Although this report is dated November 2004, I don't recall having seen anything about it. The 142-page Report of the Indiana Sentencing Policy Study Committee may be accessed here. This legislative study was chaired by Senator David Long. Of particular interest is the impact upon this study of the recent United States Supreme Court decision in Blakely v. Washington. Quoting from p. 15 of the Indiana report:
During the work group process the United State Supreme Court decision in Blakely v Washington was published. This landmark decision became the primary focus of the Criminal Code Revision Work Group. The decision held that:The ultimate recommendation of the Committee relative to Blakely is found on what is page 92 of the pdf document:A judge may not increase a defendant’s penalty beyond that which would be available “solely on the basis of the facts reflected in the jury verdict or admitted by the defendant.” Any fact (other than the fact of a prior conviction) necessary to enhance a penalty beyond that which is authorized solely by the jury verdict or guilty plea must be provided beyond a reasonable doubt, if not formally admitted by the defendant. When a sentencing system imposes an upper sentencing threshold, creating an effective maximum sentence, any facts necessary to go above that threshold are subject to jury determination, as are the standard elements of the offense. Thus, the use of judicially determined facts to increase a sentence beyond an effective maximum sentence violates defendants’ right to a trial by jury. (Blakely v Washington, 542 U.S.___; 124 S.Ct. 2531; No. 02-1632 (June 24, 2004)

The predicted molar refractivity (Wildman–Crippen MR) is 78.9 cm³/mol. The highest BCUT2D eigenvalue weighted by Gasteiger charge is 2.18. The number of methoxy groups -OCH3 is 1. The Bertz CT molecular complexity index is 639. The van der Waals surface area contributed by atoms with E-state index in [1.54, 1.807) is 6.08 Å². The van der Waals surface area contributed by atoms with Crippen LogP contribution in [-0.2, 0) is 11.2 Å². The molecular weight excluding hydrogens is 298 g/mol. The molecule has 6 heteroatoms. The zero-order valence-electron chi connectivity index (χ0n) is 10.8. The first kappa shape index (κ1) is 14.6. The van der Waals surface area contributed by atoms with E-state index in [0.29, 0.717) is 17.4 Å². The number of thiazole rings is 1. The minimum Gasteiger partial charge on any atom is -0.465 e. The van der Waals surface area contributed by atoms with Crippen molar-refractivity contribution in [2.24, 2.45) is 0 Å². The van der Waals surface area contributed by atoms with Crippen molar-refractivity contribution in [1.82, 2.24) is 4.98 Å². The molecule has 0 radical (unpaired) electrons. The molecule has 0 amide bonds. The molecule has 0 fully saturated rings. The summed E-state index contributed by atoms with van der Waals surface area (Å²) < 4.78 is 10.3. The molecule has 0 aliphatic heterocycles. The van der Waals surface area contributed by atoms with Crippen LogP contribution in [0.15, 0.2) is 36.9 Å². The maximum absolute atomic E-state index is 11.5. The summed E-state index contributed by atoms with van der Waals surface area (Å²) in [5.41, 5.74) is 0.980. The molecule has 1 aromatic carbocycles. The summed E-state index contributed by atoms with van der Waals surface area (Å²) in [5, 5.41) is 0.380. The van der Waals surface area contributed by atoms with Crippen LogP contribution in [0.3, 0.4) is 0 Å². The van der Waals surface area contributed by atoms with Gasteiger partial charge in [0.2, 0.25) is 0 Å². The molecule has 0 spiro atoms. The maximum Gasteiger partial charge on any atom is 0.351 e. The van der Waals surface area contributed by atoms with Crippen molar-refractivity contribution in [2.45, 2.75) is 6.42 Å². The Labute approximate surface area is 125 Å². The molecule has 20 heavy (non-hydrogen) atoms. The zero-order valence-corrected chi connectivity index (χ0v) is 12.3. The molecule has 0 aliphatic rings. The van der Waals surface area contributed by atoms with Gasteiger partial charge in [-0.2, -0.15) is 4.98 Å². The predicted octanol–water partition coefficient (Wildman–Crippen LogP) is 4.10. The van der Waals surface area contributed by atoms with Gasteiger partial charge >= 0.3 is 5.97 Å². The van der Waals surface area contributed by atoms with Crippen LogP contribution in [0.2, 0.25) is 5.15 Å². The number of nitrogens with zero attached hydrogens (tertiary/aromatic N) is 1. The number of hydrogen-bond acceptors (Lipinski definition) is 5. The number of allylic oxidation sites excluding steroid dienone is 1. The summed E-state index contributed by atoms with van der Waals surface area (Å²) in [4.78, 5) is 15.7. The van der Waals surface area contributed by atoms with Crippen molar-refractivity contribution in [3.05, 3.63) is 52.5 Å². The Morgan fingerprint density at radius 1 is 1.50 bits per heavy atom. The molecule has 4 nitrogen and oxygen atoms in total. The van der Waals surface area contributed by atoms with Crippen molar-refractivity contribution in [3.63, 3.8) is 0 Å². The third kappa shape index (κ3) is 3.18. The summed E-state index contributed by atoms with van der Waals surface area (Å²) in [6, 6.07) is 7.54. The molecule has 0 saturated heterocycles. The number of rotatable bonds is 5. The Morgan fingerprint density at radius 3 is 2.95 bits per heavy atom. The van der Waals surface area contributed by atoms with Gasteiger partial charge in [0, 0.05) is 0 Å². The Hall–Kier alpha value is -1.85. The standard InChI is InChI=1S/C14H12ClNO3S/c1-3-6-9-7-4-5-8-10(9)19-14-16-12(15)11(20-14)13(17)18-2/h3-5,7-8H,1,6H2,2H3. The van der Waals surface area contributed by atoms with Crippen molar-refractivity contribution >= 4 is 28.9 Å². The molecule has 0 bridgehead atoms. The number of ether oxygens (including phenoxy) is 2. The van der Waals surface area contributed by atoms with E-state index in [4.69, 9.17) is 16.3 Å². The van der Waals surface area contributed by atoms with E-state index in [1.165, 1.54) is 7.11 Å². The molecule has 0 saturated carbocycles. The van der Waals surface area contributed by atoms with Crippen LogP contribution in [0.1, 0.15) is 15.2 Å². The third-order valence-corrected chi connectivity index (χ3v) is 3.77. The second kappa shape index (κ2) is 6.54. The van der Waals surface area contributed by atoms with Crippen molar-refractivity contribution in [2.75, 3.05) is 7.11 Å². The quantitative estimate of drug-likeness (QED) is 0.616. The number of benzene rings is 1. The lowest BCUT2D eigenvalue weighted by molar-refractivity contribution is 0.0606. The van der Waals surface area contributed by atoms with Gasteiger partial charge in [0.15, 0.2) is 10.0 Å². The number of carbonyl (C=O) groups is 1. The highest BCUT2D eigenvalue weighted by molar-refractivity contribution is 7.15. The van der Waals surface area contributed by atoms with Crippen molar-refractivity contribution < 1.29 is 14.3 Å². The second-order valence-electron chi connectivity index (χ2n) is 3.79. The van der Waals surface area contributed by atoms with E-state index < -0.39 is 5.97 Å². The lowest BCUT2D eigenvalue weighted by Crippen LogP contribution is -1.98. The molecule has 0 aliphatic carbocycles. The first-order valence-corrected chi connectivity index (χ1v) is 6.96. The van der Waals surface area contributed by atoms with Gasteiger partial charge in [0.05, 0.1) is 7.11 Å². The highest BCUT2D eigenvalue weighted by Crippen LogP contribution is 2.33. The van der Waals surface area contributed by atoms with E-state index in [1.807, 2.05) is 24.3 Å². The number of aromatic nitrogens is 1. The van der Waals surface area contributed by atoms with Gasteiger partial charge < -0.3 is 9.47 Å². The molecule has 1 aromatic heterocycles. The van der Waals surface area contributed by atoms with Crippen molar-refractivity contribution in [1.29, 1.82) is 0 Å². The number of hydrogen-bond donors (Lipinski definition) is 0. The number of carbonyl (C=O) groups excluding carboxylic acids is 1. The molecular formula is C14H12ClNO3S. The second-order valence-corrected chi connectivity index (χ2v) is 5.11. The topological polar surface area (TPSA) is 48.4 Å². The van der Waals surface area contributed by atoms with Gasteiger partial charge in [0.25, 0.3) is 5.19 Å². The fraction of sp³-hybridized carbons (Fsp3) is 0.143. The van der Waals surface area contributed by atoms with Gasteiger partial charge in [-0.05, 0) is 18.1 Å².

Statutory changes to the criminal code that require the State prove the existence of aggravating circumstances beyond a reasonable doubt before a person convicted of a felony may receive a sentence greater than the presumptive, unless the person has one or more prior unrelated convictions; 2) requires the defendant be provided with notice of the State’s intention to seek a sentence greater than the presumptive; 3) requires a jury to reconvene to hear evidence on aggravating circumstances if a person is convicted of a felony in a jury trial; and 4) permits a defendant to waive their right to have a jury determine the existence of any aggravating circumstances. The Committee approved PD 3597 (Appendix 2), which is a bill draft incorporating these proposed changes in a 12-0 roll call vote. Judge Good voted as Chief Justice Shepard’s designee and abstained from the vote in the event the issue would ever come before the Indiana Supreme Court.The proposed legislation begins on page 109 (Appendix 2) of the pdf document.
This bill has been introduced by Senators Long and Howard; it is Senate Bill 96.Posted by Marcia Oddi at January 5, 2005 11:04 AM